What Preshanth said proved true. As the balloon drifted languidly over the rooftops and roads, locals below stopped and whipped out their cameras and cellphones. One woman clambered onto a roof to record the Angry Bird balloon, and kids on their way to school gazed in wide-eyed wonder as Wechter navigated the balloon’s basket between the tops of some betelnut trees.
Chen said the response from locals had been very positive. She said that some farmers had even discussed clearing fallow fields to provide more landing sites for the balloons, and Wechter described an incident the previous day in which an owner of a local guesthouse had recognized him when he had taken the ground crew for a soda after a flight and thanked him. “His guesthouse had four rooms, and all rooms were full, just because of the balloons,” Wechter said.
Riding in the balloon provided an aerial experience totally different from that of paragliding or a small airplane. There was a sense of ease, given that passengers can walk freely about the balloon’s basket, and apart from the occasional blast of the propane burners, the balloon drifts silently through the air. Aside from catching wind currents at different altitudes, the balloon has no independent method of steering, so heading for a specific landing spot can be difficult. “You don’t want to be in a hurry,” Wechter said, as he brought the balloon low over rice and pineapple fields in search of a place to land.
There was a moment of worry as the balloon descended over an orchard of kumquats, the winds making it difficult for the balloon to change course. A farmer watched first with delight, then with a look of horror as his precious trees seemed to be in danger.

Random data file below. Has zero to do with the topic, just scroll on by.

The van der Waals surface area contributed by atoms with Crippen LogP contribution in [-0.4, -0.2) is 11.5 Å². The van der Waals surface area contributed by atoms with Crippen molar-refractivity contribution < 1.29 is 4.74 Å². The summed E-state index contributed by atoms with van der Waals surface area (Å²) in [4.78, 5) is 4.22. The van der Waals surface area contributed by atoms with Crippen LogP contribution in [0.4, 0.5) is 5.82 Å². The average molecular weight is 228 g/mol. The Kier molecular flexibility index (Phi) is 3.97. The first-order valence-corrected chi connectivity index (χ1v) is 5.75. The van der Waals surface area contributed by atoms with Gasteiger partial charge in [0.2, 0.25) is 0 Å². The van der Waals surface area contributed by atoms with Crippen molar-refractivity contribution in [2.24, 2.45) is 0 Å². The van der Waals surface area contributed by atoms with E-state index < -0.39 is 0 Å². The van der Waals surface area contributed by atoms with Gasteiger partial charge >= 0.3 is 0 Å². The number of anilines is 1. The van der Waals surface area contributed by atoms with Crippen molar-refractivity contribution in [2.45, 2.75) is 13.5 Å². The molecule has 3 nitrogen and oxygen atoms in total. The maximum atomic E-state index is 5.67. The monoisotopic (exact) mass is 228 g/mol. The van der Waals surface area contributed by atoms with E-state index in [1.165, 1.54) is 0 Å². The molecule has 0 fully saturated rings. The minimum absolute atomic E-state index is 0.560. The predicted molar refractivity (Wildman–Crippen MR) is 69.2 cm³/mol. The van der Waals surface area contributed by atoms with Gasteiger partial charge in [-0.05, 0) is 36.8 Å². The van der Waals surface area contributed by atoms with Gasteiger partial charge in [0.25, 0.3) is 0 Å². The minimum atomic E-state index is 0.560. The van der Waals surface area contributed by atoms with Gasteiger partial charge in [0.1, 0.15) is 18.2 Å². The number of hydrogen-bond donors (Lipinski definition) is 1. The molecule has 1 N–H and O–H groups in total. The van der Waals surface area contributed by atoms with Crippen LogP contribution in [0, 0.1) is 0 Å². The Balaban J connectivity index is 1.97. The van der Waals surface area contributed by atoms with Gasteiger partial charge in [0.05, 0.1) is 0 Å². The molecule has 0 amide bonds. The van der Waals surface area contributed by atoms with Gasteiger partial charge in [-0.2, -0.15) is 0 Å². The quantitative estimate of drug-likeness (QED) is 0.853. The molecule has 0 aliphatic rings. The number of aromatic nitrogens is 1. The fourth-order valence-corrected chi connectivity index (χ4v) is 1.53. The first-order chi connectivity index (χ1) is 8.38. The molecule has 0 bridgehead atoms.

The ground crew, who had been in close contact with Wechter as soon as the balloon began its descent, was quickly on site, and helped manhandle the basket out of the field and onto the road without any damage to the trees. The farmer was all smiles again after his moment of anxiety.
Chen explained how the nature of ballooning made the sport something intimately connected to the local community, and said two places each day on the very limited roster of free flights have been reserved for Taitung residents. Wechter added that many places where he has ballooned hold events for the local community, sometimes offering free rides or prizes, to express appreciation for community support of the sport.
The Angry Bird, after its near entanglement, settled undamaged in an open field and the crew got to work packing up the huge balloon. Chen spoke about how in the past Taitung, with its relatively undeveloped tourism infrastructure, had difficulty keeping visitors before they moved on to somewhere else. She said the ballooning fiesta would provide a reason for a longer stay and help develop associated tourism businesses such as restaurants and guesthouses.
One guesthouse owner who did not wish to be identified questioned why the county government had chosen the summer vacation period to hold the event, as this is already their period of peak occupancy. It was during the rest of the year that he had trouble filling rooms, and a high-profile event such as this at some time other time would help balance the flow of tourists through the year.
Chen said that sponsorship deals for balloons had already been worked out with the Nan Shan Life Insurance Company (南山人壽), whose branded balloon has taken part in the festival, and there will probably soon be another corporate sponsorship for Taitung’s own Chulu Ranch (初鹿農場). Chen said that Taitung had adopted the strictest guidelines regarding the assembly and certification of balloons so that these balloons would be able to travel anywhere around the world, benefiting their corporate sponsors wherever they went. Taitung now has five balloons of its own.
The tethered balloons had been going up and down throughout the morning as the Angry Bird balloon had wandered the skies, providing the kind of views and the sensation of blissful drifting through space that until now, Taiwanese have had to travel overseas to enjoy. When the ground crew got back to Luye Plateau around 7:30am, everything had been packed away and the crowd of balloonists had gone home, and the field of Luye Plateau seemed even emptier than it had at dawn. “People are still not used to the very early start,” Chen said, but added that the afternoon flights would attract larger crowds and people would become savvy to the special delights of seeing the balloons in the dawn light.